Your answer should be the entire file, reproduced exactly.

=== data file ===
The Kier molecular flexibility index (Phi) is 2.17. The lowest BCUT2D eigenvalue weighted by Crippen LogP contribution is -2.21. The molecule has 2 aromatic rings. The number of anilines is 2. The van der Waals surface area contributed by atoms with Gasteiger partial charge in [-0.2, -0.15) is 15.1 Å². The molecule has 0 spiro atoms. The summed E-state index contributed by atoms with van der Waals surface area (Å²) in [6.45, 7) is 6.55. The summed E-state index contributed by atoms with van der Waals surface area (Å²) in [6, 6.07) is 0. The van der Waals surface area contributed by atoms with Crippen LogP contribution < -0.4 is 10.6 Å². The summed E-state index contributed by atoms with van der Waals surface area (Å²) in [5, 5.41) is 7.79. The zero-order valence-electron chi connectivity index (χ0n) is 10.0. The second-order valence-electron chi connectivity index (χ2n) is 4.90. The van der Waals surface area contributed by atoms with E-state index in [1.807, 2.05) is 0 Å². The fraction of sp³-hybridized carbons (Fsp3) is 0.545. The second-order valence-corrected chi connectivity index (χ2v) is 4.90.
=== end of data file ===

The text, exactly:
The Kier molecular flexibility index (Phi) is 2.17. The lowest BCUT2D eigenvalue weighted by Crippen LogP contribution is -2.21. The molecule has 2 aromatic rings. The number of anilines is 2. The van der Waals surface area contributed by atoms with Gasteiger partial charge in [-0.2, -0.15) is 15.1 Å². The molecule has 0 spiro atoms. The summed E-state index contributed by atoms with van der Waals surface area (Å²) in [6.45, 7) is 6.55. The summed E-state index contributed by atoms with van der Waals surface area (Å²) in [6, 6.07) is 0. The van der Waals surface area contributed by atoms with Crippen LogP contribution < -0.4 is 10.6 Å². The summed E-state index contributed by atoms with van der Waals surface area (Å²) in [5, 5.41) is 7.79. The zero-order valence-electron chi connectivity index (χ0n) is 10.0. The second-order valence-electron chi connectivity index (χ2n) is 4.90. The van der Waals surface area contributed by atoms with E-state index in [1.807, 2.05) is 0 Å². The fraction of sp³-hybridized carbons (Fsp3) is 0.545. The second-order valence-corrected chi connectivity index (χ2v) is 4.90.